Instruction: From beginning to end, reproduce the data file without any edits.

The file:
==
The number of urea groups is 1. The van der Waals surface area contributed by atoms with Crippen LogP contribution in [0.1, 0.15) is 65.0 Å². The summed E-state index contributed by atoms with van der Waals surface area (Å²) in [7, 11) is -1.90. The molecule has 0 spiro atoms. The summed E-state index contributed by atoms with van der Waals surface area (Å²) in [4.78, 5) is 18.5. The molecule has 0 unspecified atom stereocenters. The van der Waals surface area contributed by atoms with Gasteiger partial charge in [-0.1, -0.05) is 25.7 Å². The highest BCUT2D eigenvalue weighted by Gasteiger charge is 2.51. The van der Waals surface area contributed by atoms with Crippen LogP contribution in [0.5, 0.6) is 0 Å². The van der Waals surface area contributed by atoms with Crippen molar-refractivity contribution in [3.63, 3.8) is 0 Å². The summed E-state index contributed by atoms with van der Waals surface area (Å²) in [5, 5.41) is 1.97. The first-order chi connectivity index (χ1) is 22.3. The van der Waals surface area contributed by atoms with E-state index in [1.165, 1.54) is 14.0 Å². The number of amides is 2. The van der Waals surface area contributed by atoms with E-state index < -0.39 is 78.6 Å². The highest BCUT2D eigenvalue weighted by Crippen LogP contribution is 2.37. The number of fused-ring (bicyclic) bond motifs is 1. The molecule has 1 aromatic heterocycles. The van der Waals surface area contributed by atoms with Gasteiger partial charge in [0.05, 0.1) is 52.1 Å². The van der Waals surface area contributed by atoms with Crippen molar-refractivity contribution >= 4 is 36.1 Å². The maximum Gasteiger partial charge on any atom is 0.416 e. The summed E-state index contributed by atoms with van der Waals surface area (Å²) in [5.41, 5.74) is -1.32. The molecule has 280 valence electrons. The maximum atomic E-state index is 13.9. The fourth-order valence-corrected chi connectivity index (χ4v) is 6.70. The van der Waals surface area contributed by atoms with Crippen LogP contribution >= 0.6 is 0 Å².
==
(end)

The number of urea groups is 1. The van der Waals surface area contributed by atoms with Crippen LogP contribution in [0.1, 0.15) is 65.0 Å². The summed E-state index contributed by atoms with van der Waals surface area (Å²) in [7, 11) is -1.90. The molecule has 0 spiro atoms. The summed E-state index contributed by atoms with van der Waals surface area (Å²) in [4.78, 5) is 18.5. The molecule has 0 unspecified atom stereocenters. The van der Waals surface area contributed by atoms with Gasteiger partial charge in [-0.1, -0.05) is 25.7 Å². The highest BCUT2D eigenvalue weighted by Gasteiger charge is 2.51. The van der Waals surface area contributed by atoms with Crippen LogP contribution in [0.5, 0.6) is 0 Å². The van der Waals surface area contributed by atoms with Crippen molar-refractivity contribution in [3.63, 3.8) is 0 Å². The summed E-state index contributed by atoms with van der Waals surface area (Å²) in [5, 5.41) is 1.97. The first-order chi connectivity index (χ1) is 22.3. The van der Waals surface area contributed by atoms with E-state index in [1.165, 1.54) is 14.0 Å². The number of amides is 2. The van der Waals surface area contributed by atoms with E-state index < -0.39 is 78.6 Å². The highest BCUT2D eigenvalue weighted by Crippen LogP contribution is 2.37. The number of fused-ring (bicyclic) bond motifs is 1. The molecule has 1 aromatic heterocycles. The van der Waals surface area contributed by atoms with Gasteiger partial charge in [0.05, 0.1) is 52.1 Å². The van der Waals surface area contributed by atoms with Crippen molar-refractivity contribution >= 4 is 36.1 Å². The maximum Gasteiger partial charge on any atom is 0.416 e. The summed E-state index contributed by atoms with van der Waals surface area (Å²) in [5.41, 5.74) is -1.32. The molecule has 280 valence electrons. The maximum atomic E-state index is 13.9. The fourth-order valence-corrected chi connectivity index (χ4v) is 6.70. The van der Waals surface area contributed by atoms with Crippen LogP contribution >= 0.6 is 0 Å².